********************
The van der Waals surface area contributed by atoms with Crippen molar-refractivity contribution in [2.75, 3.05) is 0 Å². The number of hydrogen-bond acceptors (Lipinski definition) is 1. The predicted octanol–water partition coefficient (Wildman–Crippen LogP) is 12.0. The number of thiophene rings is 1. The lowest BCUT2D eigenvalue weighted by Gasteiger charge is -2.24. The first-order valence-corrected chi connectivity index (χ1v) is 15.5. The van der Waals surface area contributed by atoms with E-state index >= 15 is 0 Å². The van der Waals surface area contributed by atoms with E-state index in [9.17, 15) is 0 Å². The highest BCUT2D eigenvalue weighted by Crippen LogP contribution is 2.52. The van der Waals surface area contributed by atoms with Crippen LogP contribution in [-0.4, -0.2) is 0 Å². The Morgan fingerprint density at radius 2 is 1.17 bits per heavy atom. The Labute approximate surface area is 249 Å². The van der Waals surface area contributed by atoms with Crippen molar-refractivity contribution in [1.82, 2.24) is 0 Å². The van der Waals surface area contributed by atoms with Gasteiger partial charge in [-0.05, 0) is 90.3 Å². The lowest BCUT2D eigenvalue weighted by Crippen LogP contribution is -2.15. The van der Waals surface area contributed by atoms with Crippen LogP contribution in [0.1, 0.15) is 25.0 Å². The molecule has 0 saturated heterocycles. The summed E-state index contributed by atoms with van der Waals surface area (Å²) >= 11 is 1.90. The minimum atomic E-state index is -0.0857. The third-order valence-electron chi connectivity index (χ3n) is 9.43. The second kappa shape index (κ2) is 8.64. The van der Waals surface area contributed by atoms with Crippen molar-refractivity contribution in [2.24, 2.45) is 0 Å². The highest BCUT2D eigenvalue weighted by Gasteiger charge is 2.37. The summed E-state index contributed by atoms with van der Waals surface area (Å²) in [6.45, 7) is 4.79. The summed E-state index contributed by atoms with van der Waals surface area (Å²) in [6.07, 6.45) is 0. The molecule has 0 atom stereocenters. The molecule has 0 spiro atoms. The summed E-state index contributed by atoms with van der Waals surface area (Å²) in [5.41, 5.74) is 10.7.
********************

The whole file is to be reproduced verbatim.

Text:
The van der Waals surface area contributed by atoms with Crippen molar-refractivity contribution in [2.75, 3.05) is 0 Å². The number of hydrogen-bond acceptors (Lipinski definition) is 1. The predicted octanol–water partition coefficient (Wildman–Crippen LogP) is 12.0. The number of thiophene rings is 1. The lowest BCUT2D eigenvalue weighted by Gasteiger charge is -2.24. The first-order valence-corrected chi connectivity index (χ1v) is 15.5. The van der Waals surface area contributed by atoms with E-state index >= 15 is 0 Å². The van der Waals surface area contributed by atoms with E-state index in [9.17, 15) is 0 Å². The highest BCUT2D eigenvalue weighted by Crippen LogP contribution is 2.52. The van der Waals surface area contributed by atoms with Crippen LogP contribution in [-0.4, -0.2) is 0 Å². The Morgan fingerprint density at radius 2 is 1.17 bits per heavy atom. The Labute approximate surface area is 249 Å². The van der Waals surface area contributed by atoms with Crippen molar-refractivity contribution in [1.82, 2.24) is 0 Å². The van der Waals surface area contributed by atoms with Gasteiger partial charge in [-0.05, 0) is 90.3 Å². The lowest BCUT2D eigenvalue weighted by Crippen LogP contribution is -2.15. The van der Waals surface area contributed by atoms with Crippen LogP contribution in [0.1, 0.15) is 25.0 Å². The molecule has 0 saturated heterocycles. The summed E-state index contributed by atoms with van der Waals surface area (Å²) >= 11 is 1.90. The minimum atomic E-state index is -0.0857. The third-order valence-electron chi connectivity index (χ3n) is 9.43. The second kappa shape index (κ2) is 8.64. The van der Waals surface area contributed by atoms with Crippen molar-refractivity contribution in [2.24, 2.45) is 0 Å². The highest BCUT2D eigenvalue weighted by Gasteiger charge is 2.37. The summed E-state index contributed by atoms with van der Waals surface area (Å²) in [6.45, 7) is 4.79. The summed E-state index contributed by atoms with van der Waals surface area (Å²) in [6.07, 6.45) is 0. The molecule has 0 atom stereocenters. The molecule has 0 spiro atoms. The summed E-state index contributed by atoms with van der Waals surface area (Å²) in [5.41, 5.74) is 10.7.